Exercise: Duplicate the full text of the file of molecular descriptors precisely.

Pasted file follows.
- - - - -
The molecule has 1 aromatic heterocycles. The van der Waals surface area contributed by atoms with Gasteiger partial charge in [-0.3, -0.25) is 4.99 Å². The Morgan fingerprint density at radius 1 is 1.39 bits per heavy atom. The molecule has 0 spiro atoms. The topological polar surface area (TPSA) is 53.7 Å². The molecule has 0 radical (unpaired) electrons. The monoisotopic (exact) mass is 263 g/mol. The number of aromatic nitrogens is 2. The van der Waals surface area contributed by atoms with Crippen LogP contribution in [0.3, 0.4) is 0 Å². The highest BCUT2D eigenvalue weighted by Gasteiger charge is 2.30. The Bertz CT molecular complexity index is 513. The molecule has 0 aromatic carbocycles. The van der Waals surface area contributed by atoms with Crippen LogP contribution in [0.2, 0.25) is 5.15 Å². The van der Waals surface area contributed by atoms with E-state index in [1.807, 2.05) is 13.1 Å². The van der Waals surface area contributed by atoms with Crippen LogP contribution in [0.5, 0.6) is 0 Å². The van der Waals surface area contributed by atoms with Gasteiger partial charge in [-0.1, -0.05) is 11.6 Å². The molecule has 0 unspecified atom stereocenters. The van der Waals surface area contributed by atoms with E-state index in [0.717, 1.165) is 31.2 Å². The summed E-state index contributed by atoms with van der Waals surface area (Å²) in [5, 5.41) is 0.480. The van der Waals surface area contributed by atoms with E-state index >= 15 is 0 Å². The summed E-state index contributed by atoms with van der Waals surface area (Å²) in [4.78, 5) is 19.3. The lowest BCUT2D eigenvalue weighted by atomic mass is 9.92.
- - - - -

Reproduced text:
The molecule has 1 aromatic heterocycles. The van der Waals surface area contributed by atoms with Gasteiger partial charge in [-0.3, -0.25) is 4.99 Å². The Morgan fingerprint density at radius 1 is 1.39 bits per heavy atom. The molecule has 0 spiro atoms. The topological polar surface area (TPSA) is 53.7 Å². The molecule has 0 radical (unpaired) electrons. The monoisotopic (exact) mass is 263 g/mol. The number of aromatic nitrogens is 2. The van der Waals surface area contributed by atoms with Crippen LogP contribution in [0.3, 0.4) is 0 Å². The highest BCUT2D eigenvalue weighted by Gasteiger charge is 2.30. The Bertz CT molecular complexity index is 513. The molecule has 0 aromatic carbocycles. The van der Waals surface area contributed by atoms with Crippen LogP contribution in [0.2, 0.25) is 5.15 Å². The van der Waals surface area contributed by atoms with E-state index in [1.807, 2.05) is 13.1 Å². The van der Waals surface area contributed by atoms with Crippen LogP contribution in [0.5, 0.6) is 0 Å². The van der Waals surface area contributed by atoms with Gasteiger partial charge in [-0.1, -0.05) is 11.6 Å². The molecule has 0 unspecified atom stereocenters. The van der Waals surface area contributed by atoms with E-state index in [0.717, 1.165) is 31.2 Å². The summed E-state index contributed by atoms with van der Waals surface area (Å²) in [5, 5.41) is 0.480. The van der Waals surface area contributed by atoms with E-state index >= 15 is 0 Å². The summed E-state index contributed by atoms with van der Waals surface area (Å²) in [4.78, 5) is 19.3. The lowest BCUT2D eigenvalue weighted by atomic mass is 9.92.